Companies will need to make a strong focus on data acquisition policies at the heart of the product development. Partnerships and customer relations will be equally important. This will protect their business, acting as a barrier to entry for newcomers.
Medical Imaging AI Platform development stages
There is no unified solution that would fit all purposes. The specific product development workflow depends on the organization, the problem that needs to be solved and the goal of the project. However, we can define some stages that each machine learning project will undergo.
1. Define project objectives
- Specify business problem
- Acquire subject matter expertise
- Define the unit of analysis and prediction target
- Prioritize modelling criteria
- Consider risks and success criteria
2. Acquire and Explore Data
- Find Appropriate data
- Merge data into a single database
- Conduct exploratory data analysis
- Find and remove any target leakage
- Launch feature engineering
3. Model data
- Select variables
- Build candidate models
- Validate and select a model
4. Interpret & communicate
- Interpret model
- Communicate model insight
5. Implement, Document & Maintain
- Set up a batch or API prediction system
- Start document modelling process for reproducibility
- Create model monitoring and maintenance plan
Some problems you may face
1. Dataset quality
As a rule, open datasets available to the public are made in ideal conditions. They were initially meant for research purposes, so they basically contain perfect images with good resolution that had been made properly. Such perfect images are very rare in real life. As experience shows, pictures taken in the real clinical workflow are usually far from perfect and might be blurry, lack focus or made improperly. For an AI model to work accurately in real-life conditions, we need to train the model on real-life examples.
Data engineers should always have at least 2 or 3 datasets on hand for their AI image recognition project. The first and the largest one is used to train the model. If the model is trained incorrectly, this may lead to overfitting, which is a common problem in the machine learning project pipeline. It means that the model learns not to distinguish between the images containing the disease or not. Instead, it will remember the exact pictures, which is the wrong logic. In this case, the other dataset will have to be used to train the model over again.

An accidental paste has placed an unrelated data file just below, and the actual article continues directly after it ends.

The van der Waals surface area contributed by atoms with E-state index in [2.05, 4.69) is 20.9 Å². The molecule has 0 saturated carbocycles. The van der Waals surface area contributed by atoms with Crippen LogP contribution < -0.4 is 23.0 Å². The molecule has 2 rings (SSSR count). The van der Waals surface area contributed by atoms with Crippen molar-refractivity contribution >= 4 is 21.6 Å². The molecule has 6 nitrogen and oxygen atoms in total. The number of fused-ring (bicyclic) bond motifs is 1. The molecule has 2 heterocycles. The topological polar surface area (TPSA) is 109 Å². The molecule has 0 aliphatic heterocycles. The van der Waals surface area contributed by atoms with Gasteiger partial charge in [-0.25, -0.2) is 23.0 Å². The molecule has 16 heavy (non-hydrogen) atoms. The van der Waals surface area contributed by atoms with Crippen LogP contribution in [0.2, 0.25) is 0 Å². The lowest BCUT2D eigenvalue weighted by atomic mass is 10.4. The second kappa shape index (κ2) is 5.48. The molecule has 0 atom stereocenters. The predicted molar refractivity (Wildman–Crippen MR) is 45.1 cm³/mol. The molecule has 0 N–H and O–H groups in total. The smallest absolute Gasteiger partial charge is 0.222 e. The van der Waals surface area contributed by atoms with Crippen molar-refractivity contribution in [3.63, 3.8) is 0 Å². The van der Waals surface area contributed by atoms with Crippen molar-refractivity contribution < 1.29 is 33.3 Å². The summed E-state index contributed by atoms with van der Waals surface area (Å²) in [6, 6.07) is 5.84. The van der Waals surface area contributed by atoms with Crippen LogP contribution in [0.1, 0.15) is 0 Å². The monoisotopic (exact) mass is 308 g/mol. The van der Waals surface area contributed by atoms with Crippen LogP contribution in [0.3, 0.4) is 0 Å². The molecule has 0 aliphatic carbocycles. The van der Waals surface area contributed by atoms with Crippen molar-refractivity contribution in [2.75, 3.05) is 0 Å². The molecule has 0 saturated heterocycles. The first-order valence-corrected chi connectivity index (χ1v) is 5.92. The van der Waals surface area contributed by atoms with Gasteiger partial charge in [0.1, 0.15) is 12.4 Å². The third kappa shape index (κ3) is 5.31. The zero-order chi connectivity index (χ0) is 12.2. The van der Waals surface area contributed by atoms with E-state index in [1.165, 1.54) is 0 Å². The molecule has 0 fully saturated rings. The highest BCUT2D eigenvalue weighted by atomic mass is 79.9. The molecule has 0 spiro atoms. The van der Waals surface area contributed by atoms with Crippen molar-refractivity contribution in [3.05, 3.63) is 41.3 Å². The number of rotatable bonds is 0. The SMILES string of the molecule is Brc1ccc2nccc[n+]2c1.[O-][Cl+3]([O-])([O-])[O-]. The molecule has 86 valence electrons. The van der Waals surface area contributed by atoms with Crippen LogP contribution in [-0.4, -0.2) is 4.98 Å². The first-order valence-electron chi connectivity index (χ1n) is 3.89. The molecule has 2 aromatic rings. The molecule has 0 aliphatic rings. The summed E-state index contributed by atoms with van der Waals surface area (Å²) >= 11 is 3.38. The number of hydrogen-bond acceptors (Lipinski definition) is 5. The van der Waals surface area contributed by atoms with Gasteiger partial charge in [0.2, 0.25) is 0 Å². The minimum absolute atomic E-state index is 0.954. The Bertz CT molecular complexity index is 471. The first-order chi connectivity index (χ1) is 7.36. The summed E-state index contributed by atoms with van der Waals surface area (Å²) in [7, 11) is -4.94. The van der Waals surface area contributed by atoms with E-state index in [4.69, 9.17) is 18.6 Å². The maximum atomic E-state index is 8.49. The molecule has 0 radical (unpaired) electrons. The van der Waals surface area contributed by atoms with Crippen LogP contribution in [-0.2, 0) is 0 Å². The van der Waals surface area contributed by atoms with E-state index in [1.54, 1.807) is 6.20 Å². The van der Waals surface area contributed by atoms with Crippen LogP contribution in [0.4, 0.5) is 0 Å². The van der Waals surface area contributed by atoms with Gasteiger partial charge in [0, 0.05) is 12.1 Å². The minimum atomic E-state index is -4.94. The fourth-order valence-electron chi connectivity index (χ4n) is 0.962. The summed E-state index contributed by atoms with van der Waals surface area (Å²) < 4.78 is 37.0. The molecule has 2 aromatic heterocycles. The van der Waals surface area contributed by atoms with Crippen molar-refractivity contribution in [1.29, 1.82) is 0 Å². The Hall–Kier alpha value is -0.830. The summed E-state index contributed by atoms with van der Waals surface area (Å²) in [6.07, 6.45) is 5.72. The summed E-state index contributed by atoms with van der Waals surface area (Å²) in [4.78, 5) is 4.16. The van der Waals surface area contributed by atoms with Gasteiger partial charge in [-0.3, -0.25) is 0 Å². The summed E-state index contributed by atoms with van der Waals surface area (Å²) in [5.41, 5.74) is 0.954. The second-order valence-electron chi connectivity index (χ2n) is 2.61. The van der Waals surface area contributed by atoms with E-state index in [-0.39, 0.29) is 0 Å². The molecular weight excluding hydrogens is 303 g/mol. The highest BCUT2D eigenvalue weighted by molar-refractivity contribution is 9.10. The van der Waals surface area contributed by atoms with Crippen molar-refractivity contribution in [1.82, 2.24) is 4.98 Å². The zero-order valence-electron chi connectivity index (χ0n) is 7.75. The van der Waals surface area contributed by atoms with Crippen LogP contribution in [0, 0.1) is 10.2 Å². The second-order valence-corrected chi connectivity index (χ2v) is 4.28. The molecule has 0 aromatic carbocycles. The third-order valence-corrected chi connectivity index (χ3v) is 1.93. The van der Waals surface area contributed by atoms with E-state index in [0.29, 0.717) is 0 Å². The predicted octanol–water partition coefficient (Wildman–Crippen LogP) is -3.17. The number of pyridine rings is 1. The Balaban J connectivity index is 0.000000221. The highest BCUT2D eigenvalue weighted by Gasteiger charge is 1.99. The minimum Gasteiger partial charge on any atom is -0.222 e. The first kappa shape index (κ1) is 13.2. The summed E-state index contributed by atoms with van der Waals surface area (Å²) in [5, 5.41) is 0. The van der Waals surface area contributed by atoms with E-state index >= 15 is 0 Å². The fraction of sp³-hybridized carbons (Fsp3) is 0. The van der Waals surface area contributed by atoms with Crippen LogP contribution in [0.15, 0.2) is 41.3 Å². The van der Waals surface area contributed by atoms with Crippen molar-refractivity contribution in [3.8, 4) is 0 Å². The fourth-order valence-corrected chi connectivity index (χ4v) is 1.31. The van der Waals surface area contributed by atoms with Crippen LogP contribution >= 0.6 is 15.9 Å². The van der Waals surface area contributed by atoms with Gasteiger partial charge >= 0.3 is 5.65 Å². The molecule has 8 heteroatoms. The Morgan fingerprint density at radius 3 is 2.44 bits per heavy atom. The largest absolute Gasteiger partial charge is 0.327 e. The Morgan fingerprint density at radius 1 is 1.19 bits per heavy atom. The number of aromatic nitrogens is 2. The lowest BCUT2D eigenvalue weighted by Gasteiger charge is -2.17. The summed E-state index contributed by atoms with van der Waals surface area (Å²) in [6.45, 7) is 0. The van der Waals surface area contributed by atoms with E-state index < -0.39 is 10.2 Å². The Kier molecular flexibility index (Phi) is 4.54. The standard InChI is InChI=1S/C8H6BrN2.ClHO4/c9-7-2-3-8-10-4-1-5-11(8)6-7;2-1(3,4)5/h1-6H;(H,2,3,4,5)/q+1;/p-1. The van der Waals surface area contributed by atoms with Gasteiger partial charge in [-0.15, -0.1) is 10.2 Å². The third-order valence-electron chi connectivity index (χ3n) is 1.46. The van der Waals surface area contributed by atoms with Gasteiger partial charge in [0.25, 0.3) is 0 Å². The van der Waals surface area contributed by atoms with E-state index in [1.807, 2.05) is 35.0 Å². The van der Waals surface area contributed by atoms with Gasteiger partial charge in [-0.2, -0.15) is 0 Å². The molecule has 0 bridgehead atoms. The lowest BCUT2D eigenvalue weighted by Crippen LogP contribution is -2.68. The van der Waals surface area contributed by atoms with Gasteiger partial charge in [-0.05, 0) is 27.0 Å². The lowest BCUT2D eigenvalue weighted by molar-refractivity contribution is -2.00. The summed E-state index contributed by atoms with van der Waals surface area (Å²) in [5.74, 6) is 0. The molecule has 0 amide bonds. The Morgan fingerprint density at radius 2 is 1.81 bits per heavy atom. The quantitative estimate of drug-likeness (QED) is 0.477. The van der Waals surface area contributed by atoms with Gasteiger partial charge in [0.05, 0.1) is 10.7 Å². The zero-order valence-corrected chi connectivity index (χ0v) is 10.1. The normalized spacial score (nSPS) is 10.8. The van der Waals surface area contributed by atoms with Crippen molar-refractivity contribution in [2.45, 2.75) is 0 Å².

3. Marginal cases
In case of bone fractures, it is usually relatively easy to set a diagnosis. The fracture is either there or not. With some conditions, like diabetic retinopathy, the doctors’ opinions may differ on whether the patient has the condition or not. This is a huge problem for medical imaging nowadays that is yet to be solved. The same image can be put in one category by one expert and the other category by the other. Your machine learning model may end up setting diagnoses that the doctors don’t agree with. The solution would be training the model in such a way when 6 doctors out of 10 would agree with the diagnosis established.
Due to differences in data policies of various organizations, a lot of the data used today to train AI algorithms for diagnosing diseases might record inequalities. Research shows that almost all eye disease datasets come from patients in North America, Europe, and China, meaning eye disease-diagnosing algorithms are less certain to work well for other racial and/or geographical groups. This would involve significant issues if such models are used in underrepresented regions or countries.
At present, many diseases can be identified at an early stage with the help of Artificial Intelligence, helping to start earlier treatment. This means a better quality of life for patients and saving numerous lives. The whole medical sphere is undergoing digital transformation at an unprecedented speed. The tendency is to exclude highly qualified personnel from the process of routine screening of diseases and setting diagnoses. This serves to the benefit of both doctors and patients: the time and resources of doctors are freed in favour of actually treating patients.
The trend is to raise the AI complexity beyond trivial object detection. Today, ML algorithms match the abilities of humans, but they already can complete the same tasks faster and/or better. In the future, with more digitization of patient data, we can expect more data fusion, which will probably enable AI to offer insights beyond human capability. This could be a game-changer.